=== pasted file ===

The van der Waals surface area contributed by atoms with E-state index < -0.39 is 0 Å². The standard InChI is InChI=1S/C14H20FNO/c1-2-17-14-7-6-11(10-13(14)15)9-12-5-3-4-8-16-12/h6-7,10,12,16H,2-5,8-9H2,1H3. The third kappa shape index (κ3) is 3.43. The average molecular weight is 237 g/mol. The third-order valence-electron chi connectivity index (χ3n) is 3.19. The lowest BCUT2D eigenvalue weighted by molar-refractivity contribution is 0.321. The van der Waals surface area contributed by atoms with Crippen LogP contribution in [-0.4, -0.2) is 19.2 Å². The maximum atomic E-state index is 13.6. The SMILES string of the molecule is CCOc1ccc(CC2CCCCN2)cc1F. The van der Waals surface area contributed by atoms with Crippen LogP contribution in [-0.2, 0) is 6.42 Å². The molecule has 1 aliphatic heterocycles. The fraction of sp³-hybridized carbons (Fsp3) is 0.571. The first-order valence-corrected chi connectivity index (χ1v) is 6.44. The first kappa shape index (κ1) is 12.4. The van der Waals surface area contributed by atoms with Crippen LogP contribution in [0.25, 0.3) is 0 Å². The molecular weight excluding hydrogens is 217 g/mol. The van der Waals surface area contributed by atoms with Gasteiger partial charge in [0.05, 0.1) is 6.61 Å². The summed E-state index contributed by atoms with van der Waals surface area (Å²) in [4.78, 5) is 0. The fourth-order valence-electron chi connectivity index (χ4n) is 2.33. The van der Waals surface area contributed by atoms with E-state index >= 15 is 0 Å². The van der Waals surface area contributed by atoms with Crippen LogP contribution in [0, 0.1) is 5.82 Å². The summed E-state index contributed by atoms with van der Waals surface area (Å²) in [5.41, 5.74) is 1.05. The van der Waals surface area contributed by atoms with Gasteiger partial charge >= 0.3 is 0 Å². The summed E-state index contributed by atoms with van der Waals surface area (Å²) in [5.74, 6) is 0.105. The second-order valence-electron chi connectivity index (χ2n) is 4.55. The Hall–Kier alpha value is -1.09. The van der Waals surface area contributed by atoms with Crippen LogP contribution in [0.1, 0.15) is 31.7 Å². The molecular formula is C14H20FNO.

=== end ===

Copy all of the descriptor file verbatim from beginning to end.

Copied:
The van der Waals surface area contributed by atoms with E-state index < -0.39 is 0 Å². The standard InChI is InChI=1S/C14H20FNO/c1-2-17-14-7-6-11(10-13(14)15)9-12-5-3-4-8-16-12/h6-7,10,12,16H,2-5,8-9H2,1H3. The third kappa shape index (κ3) is 3.43. The average molecular weight is 237 g/mol. The third-order valence-electron chi connectivity index (χ3n) is 3.19. The lowest BCUT2D eigenvalue weighted by molar-refractivity contribution is 0.321. The van der Waals surface area contributed by atoms with Crippen LogP contribution in [-0.4, -0.2) is 19.2 Å². The maximum atomic E-state index is 13.6. The SMILES string of the molecule is CCOc1ccc(CC2CCCCN2)cc1F. The van der Waals surface area contributed by atoms with Crippen LogP contribution in [-0.2, 0) is 6.42 Å². The molecule has 1 aliphatic heterocycles. The fraction of sp³-hybridized carbons (Fsp3) is 0.571. The first-order valence-corrected chi connectivity index (χ1v) is 6.44. The first kappa shape index (κ1) is 12.4. The van der Waals surface area contributed by atoms with Crippen LogP contribution in [0.25, 0.3) is 0 Å². The molecular weight excluding hydrogens is 217 g/mol. The van der Waals surface area contributed by atoms with Gasteiger partial charge in [0.05, 0.1) is 6.61 Å². The summed E-state index contributed by atoms with van der Waals surface area (Å²) in [4.78, 5) is 0. The fourth-order valence-electron chi connectivity index (χ4n) is 2.33. The van der Waals surface area contributed by atoms with E-state index >= 15 is 0 Å². The van der Waals surface area contributed by atoms with Crippen LogP contribution in [0, 0.1) is 5.82 Å². The summed E-state index contributed by atoms with van der Waals surface area (Å²) in [5.41, 5.74) is 1.05. The van der Waals surface area contributed by atoms with Gasteiger partial charge >= 0.3 is 0 Å². The summed E-state index contributed by atoms with van der Waals surface area (Å²) in [5.74, 6) is 0.105. The second-order valence-electron chi connectivity index (χ2n) is 4.55. The Hall–Kier alpha value is -1.09. The van der Waals surface area contributed by atoms with Crippen LogP contribution in [0.1, 0.15) is 31.7 Å². The molecular formula is C14H20FNO.